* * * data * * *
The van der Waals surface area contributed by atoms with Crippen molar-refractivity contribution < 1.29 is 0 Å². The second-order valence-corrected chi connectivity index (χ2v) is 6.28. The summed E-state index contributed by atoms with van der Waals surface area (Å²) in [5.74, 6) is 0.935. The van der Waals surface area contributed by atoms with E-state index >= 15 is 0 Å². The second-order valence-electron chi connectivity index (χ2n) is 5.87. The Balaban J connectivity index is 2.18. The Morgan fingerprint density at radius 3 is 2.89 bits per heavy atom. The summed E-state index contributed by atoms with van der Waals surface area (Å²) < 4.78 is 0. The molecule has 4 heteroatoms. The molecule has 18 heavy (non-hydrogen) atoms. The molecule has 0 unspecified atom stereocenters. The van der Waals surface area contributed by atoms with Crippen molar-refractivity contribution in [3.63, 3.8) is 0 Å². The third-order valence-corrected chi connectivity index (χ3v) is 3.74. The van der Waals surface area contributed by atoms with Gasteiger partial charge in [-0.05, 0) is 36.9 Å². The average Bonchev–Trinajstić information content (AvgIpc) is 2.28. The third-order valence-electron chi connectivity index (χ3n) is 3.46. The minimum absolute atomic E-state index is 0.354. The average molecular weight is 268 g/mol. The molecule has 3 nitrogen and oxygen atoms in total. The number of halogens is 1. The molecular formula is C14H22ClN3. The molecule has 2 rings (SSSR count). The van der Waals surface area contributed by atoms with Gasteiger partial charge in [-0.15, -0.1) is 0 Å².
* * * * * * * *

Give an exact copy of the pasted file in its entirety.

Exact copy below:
The van der Waals surface area contributed by atoms with Crippen molar-refractivity contribution < 1.29 is 0 Å². The second-order valence-corrected chi connectivity index (χ2v) is 6.28. The summed E-state index contributed by atoms with van der Waals surface area (Å²) in [5.74, 6) is 0.935. The van der Waals surface area contributed by atoms with E-state index >= 15 is 0 Å². The second-order valence-electron chi connectivity index (χ2n) is 5.87. The Balaban J connectivity index is 2.18. The Morgan fingerprint density at radius 3 is 2.89 bits per heavy atom. The summed E-state index contributed by atoms with van der Waals surface area (Å²) < 4.78 is 0. The molecule has 4 heteroatoms. The molecule has 18 heavy (non-hydrogen) atoms. The molecule has 0 unspecified atom stereocenters. The van der Waals surface area contributed by atoms with Crippen molar-refractivity contribution in [3.63, 3.8) is 0 Å². The third-order valence-corrected chi connectivity index (χ3v) is 3.74. The van der Waals surface area contributed by atoms with Gasteiger partial charge in [-0.05, 0) is 36.9 Å². The average Bonchev–Trinajstić information content (AvgIpc) is 2.28. The third-order valence-electron chi connectivity index (χ3n) is 3.46. The minimum absolute atomic E-state index is 0.354. The average molecular weight is 268 g/mol. The molecule has 3 nitrogen and oxygen atoms in total. The number of halogens is 1. The molecular formula is C14H22ClN3. The molecule has 2 rings (SSSR count). The van der Waals surface area contributed by atoms with Gasteiger partial charge in [-0.15, -0.1) is 0 Å².